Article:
This module is a resource for lecturers

Possible class structure

This section contains recommendations for a teaching sequence and timing intended to achieve learning outcomes through a three-hour class. The lecturer may wish to disregard or shorten some of the segments below in order to give more time to other elements, including introduction, icebreakers, conclusion or short breaks. The structure could also be adapted for shorter or longer classes, given that the class durations vary across countries.

Hour One

  • Pre-class activity (time varies): Using any news source, preferably one from their region, students should find stories about crimes and violence in which the perpetrator used firearms. They are to determine whether any information is revealed about the type, model, etc. of the firearm used. If so, write down the terms used to describe the firearms by the reporter. In addition, the students should record the fact that no information on the firearm was reported.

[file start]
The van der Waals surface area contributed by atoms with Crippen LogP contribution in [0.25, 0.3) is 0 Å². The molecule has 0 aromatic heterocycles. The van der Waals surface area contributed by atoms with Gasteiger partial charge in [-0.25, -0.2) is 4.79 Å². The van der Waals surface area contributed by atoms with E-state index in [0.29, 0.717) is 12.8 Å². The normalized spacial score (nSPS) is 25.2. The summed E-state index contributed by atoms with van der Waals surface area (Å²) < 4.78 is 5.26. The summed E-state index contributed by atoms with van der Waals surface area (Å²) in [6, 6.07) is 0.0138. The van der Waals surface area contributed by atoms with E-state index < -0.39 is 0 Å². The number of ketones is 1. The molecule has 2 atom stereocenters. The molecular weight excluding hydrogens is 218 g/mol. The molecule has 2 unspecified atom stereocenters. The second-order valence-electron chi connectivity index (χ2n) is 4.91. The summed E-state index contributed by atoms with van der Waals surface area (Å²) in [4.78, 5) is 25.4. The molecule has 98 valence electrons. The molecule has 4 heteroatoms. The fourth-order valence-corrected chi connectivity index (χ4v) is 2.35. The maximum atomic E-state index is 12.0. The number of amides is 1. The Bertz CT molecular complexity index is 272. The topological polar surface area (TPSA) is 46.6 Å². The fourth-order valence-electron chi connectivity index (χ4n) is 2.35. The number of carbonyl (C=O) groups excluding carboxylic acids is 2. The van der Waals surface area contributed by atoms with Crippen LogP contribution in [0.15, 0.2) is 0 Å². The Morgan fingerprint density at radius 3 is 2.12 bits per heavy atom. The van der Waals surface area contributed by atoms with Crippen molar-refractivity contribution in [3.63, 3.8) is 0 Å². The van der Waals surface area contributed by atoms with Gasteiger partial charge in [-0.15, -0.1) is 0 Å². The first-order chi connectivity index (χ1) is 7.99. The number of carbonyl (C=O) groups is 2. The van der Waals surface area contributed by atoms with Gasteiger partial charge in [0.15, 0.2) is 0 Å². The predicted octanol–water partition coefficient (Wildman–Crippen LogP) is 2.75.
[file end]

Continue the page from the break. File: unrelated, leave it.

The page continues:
• In-class activity/ice-breaker (10-15 minutes): In small groups,students share the results of their research on how news sources report on the firearms. What implications can be drawn?
  • Lecture: Give a brief lecture about how the international community describes the characteristics of firearms - types, functions, ammunition, markings, et al. (25-35 minutes). Videos can be used. This is also an appropriate time to introduce the various sources of information on firearms, their parts and ammunition (e.g., UNODC, Small Arms Survey).
  • Quiz 1: Using the pictures of firearms, their parts and accessories have students take an oral quiz in which they identify the picture. Students write down the answers and then share them as a class.

Hour Two - Student engagement with firearms/SALW

  • Students engage in one of the following activities:
    • A local law enforcement person gives a lecture on identifying firearms and on firearms functionality.
    • Visit a local law enforcement agency where they are shown and handle weapons that have been seized or confiscated in crimes.
    • View or participate in a police training exercise where students can observe the challenges in responding to a threat.

Hour Three

Next: Core reading
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